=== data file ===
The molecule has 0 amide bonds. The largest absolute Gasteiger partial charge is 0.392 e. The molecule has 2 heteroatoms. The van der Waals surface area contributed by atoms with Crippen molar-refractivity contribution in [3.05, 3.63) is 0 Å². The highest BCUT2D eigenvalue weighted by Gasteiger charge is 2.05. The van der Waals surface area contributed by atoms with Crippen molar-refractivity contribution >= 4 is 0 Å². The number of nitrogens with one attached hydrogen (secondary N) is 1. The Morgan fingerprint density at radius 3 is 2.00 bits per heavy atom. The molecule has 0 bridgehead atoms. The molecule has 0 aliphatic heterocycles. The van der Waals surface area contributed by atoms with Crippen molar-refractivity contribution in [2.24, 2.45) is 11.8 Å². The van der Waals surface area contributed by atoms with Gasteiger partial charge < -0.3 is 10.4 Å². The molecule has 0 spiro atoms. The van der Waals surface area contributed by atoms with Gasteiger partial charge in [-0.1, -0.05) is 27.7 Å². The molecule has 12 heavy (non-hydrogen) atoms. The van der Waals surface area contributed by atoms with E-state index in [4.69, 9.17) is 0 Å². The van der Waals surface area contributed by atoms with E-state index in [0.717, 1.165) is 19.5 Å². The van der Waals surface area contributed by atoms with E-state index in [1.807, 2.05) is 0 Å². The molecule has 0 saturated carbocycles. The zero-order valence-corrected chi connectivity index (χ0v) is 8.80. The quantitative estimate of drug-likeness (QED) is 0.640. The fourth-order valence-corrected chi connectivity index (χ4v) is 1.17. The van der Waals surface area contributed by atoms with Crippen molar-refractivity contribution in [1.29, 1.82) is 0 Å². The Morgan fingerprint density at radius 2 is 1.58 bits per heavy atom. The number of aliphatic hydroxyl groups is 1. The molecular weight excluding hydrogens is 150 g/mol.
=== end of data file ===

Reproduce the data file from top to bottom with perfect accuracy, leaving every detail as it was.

The molecule has 0 amide bonds. The largest absolute Gasteiger partial charge is 0.392 e. The molecule has 2 heteroatoms. The van der Waals surface area contributed by atoms with Crippen molar-refractivity contribution in [3.05, 3.63) is 0 Å². The highest BCUT2D eigenvalue weighted by Gasteiger charge is 2.05. The van der Waals surface area contributed by atoms with Crippen molar-refractivity contribution >= 4 is 0 Å². The number of nitrogens with one attached hydrogen (secondary N) is 1. The Morgan fingerprint density at radius 3 is 2.00 bits per heavy atom. The molecule has 0 bridgehead atoms. The molecule has 0 aliphatic heterocycles. The van der Waals surface area contributed by atoms with Crippen molar-refractivity contribution in [2.24, 2.45) is 11.8 Å². The van der Waals surface area contributed by atoms with Gasteiger partial charge < -0.3 is 10.4 Å². The molecule has 0 spiro atoms. The van der Waals surface area contributed by atoms with Gasteiger partial charge in [-0.1, -0.05) is 27.7 Å². The molecule has 12 heavy (non-hydrogen) atoms. The van der Waals surface area contributed by atoms with E-state index in [4.69, 9.17) is 0 Å². The van der Waals surface area contributed by atoms with E-state index in [0.717, 1.165) is 19.5 Å². The van der Waals surface area contributed by atoms with E-state index in [1.807, 2.05) is 0 Å². The molecule has 0 saturated carbocycles. The zero-order valence-corrected chi connectivity index (χ0v) is 8.80. The quantitative estimate of drug-likeness (QED) is 0.640. The fourth-order valence-corrected chi connectivity index (χ4v) is 1.17. The van der Waals surface area contributed by atoms with Crippen molar-refractivity contribution in [1.29, 1.82) is 0 Å². The Morgan fingerprint density at radius 2 is 1.58 bits per heavy atom. The number of aliphatic hydroxyl groups is 1. The molecular weight excluding hydrogens is 150 g/mol.